By Roy Reiss
February 2, 2016
It’s pretty rare when a player has a greater impact on a community after he’s left that community rather than when he actually played there.
The soft spoken Georgia native has been on the minds of Kettleers fans ever since playing at Lowell Park in the championship 2010 Cape season. The fleet outfielder was an excellent major league prospect while playing for the University of Georgia in the tough Southeastern Conference. His career numbers were a very impressive .312 batting average with 36 stolen bases in 117 games.
JT’s life changed dramatically seven months after leaving Cotuit in March of 2011. Playing centerfield in a game against Florida State, Taylor collided while chasing a fly ball with left fielder Zach Cone, who also played with the Kettleers in 2010. JT didn’t get up and has been paralyzed ever since the collision.
After spending several months at the Shepherd Spinal Center in Atlanta and undergoing extensive rehabilitation, the 25 year old Taylor re-enrolled at the University of Georgia in January of 2012. Some 23 months later in December 2013 Taylor was part of the graduating class earning a degree in consumer economics.
And along with that came another personal accomplishment. “A couple years after my injury I got to drive again. There’s nothing better than to drive yourself. It’s a big step for independence,” added Taylor.
It was then that Taylor decided he’d like a career in insurance/financial planning and that’s when the Cotuit Athletic Association lent some financial assistance to help JT achieve his personal goal.
Along the way the courageous Taylor received the Courage Award from the Tempe Sports Foundation and a year later the University of Georgia cited him for their Inspiration Award.
Taylor’s determination to live a meaningful life and help others who have disabilities remains one of his every day goals. “I’ve been appointed by Georgia Governor Nathan Deal to be on the GVRA (Georgia Vocational Rehabilitation Agency) Board. One of my personal highlights was recently having the opportunity to speak at the Warm Springs Graduation Ceremony. It’s an academy that help kids with disabilities prepare for employment and being independent, “ explained Taylor.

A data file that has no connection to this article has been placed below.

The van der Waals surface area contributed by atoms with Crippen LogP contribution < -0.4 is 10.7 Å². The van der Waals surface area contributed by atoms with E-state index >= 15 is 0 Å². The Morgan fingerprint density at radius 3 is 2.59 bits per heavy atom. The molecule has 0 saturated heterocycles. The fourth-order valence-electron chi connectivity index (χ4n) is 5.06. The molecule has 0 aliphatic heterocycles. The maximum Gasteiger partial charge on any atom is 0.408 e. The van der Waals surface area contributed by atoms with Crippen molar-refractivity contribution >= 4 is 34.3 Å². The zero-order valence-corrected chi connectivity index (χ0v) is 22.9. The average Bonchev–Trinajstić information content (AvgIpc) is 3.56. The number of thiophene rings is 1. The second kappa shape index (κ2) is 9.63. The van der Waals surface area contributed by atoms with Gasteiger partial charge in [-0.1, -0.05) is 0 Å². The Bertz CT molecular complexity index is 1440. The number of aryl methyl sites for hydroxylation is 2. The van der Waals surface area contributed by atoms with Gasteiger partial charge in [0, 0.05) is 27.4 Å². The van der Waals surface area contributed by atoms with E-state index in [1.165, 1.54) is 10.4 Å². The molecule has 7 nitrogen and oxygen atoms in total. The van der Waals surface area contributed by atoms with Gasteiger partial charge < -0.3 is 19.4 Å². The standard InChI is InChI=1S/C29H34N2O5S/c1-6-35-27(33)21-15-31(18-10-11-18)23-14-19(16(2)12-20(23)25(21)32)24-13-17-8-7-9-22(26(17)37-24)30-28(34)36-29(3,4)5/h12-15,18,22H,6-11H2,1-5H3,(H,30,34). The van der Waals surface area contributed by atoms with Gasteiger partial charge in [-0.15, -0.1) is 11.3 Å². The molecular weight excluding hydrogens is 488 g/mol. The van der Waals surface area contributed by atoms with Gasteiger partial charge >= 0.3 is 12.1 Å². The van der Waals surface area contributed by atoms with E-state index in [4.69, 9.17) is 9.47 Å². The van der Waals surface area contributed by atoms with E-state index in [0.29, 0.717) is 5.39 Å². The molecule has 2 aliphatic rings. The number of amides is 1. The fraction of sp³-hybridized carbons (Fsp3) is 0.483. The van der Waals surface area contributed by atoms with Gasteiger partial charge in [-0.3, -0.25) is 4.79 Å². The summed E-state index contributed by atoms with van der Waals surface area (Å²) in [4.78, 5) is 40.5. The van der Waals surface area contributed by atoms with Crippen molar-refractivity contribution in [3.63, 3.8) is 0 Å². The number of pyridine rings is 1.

As for what he’s doing presently, JT is back at the University of Georgia working toward his masters in financial planning, “I started this past Fall in a two-year program so I don’t have much longer. What I like is that I get to be back on campus a little longer and the opportunity to learn from great professors,” said Taylor.
It’s been some 6 years since playing for the Kettleers in that championship 2010 season, yet JT still has fond memories of his time on the Cape. “The thing I recall the most about the baseball was getting the chance to meet some great players from other schools. I thought everyone was great.”
But there was one lasting memory of his Cotuit summer that JT will never forget, “My days with the Fater family. They are absolutely amazing, the best, and I still stay in touch with them.”
On the social front …
Former Kettleers favorite Tony Kemp (2012 Vanderbilt) proposed to his long time girl friend Michelle Chieng on New Year’s eve. Kettleers photographer Joe Cavanaugh captured the couple late in the 2012 summer after a game in Falmouth,
And long time Kettleers bench coach Brian Scott married his long time girl friend, Jessamy, this past November. Scott also reports he’ll be back at Lowell Park for the 7th consecutive summer this year!
Kettleers Korner will be anything and everything that might interest fans, past and present, about the Kettleers. Roy Reiss, who started his career working for Curt Gowdy Broadcasting, was a former sportscaster on Channel 7 and several radio stations in Boston. His son Mike now covers the Patriots for ESPNBoston.